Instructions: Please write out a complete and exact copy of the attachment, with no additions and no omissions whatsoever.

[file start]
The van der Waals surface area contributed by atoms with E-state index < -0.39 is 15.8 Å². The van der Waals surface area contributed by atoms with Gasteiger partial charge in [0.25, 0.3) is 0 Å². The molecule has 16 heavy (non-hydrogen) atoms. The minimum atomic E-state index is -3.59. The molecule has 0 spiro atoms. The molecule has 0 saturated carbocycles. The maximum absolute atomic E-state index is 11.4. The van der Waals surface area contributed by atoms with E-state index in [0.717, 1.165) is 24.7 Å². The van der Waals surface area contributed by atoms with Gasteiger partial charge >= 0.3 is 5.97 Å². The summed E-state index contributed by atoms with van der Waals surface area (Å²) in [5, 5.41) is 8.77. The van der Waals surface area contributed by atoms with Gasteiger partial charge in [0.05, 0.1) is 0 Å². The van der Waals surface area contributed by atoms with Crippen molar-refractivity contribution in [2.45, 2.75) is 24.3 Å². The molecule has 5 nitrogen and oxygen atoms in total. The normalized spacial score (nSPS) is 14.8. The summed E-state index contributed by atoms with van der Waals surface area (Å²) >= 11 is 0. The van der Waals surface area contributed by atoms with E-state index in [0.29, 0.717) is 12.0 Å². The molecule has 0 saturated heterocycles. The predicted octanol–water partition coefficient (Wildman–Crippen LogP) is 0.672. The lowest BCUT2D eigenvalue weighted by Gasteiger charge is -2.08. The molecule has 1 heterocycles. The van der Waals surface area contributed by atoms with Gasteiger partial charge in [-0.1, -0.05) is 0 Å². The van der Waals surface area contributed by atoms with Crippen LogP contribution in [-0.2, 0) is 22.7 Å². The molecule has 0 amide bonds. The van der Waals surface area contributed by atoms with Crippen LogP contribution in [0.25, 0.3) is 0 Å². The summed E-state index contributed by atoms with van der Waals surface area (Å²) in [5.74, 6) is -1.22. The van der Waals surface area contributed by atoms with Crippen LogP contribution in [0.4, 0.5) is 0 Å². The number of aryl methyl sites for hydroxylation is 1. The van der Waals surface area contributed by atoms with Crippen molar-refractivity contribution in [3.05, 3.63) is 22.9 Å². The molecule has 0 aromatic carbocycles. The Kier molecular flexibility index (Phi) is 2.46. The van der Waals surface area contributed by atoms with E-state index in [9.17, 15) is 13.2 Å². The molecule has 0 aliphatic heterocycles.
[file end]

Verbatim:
The van der Waals surface area contributed by atoms with E-state index < -0.39 is 15.8 Å². The van der Waals surface area contributed by atoms with Gasteiger partial charge in [0.25, 0.3) is 0 Å². The molecule has 16 heavy (non-hydrogen) atoms. The minimum atomic E-state index is -3.59. The molecule has 0 spiro atoms. The molecule has 0 saturated carbocycles. The maximum absolute atomic E-state index is 11.4. The van der Waals surface area contributed by atoms with E-state index in [0.717, 1.165) is 24.7 Å². The van der Waals surface area contributed by atoms with Gasteiger partial charge >= 0.3 is 5.97 Å². The summed E-state index contributed by atoms with van der Waals surface area (Å²) in [5, 5.41) is 8.77. The van der Waals surface area contributed by atoms with Gasteiger partial charge in [0.05, 0.1) is 0 Å². The van der Waals surface area contributed by atoms with Crippen molar-refractivity contribution in [2.45, 2.75) is 24.3 Å². The molecule has 5 nitrogen and oxygen atoms in total. The normalized spacial score (nSPS) is 14.8. The summed E-state index contributed by atoms with van der Waals surface area (Å²) >= 11 is 0. The van der Waals surface area contributed by atoms with E-state index in [0.29, 0.717) is 12.0 Å². The molecule has 0 saturated heterocycles. The predicted octanol–water partition coefficient (Wildman–Crippen LogP) is 0.672. The lowest BCUT2D eigenvalue weighted by Gasteiger charge is -2.08. The molecule has 1 heterocycles. The van der Waals surface area contributed by atoms with Gasteiger partial charge in [-0.1, -0.05) is 0 Å². The van der Waals surface area contributed by atoms with Crippen LogP contribution in [-0.2, 0) is 22.7 Å². The molecule has 0 amide bonds. The van der Waals surface area contributed by atoms with Crippen LogP contribution in [0.25, 0.3) is 0 Å². The summed E-state index contributed by atoms with van der Waals surface area (Å²) in [5.74, 6) is -1.22. The van der Waals surface area contributed by atoms with Crippen LogP contribution in [0.4, 0.5) is 0 Å². The number of aryl methyl sites for hydroxylation is 1. The van der Waals surface area contributed by atoms with Crippen molar-refractivity contribution in [3.05, 3.63) is 22.9 Å². The molecule has 0 aromatic carbocycles. The Kier molecular flexibility index (Phi) is 2.46. The van der Waals surface area contributed by atoms with E-state index in [9.17, 15) is 13.2 Å². The molecule has 0 aliphatic heterocycles.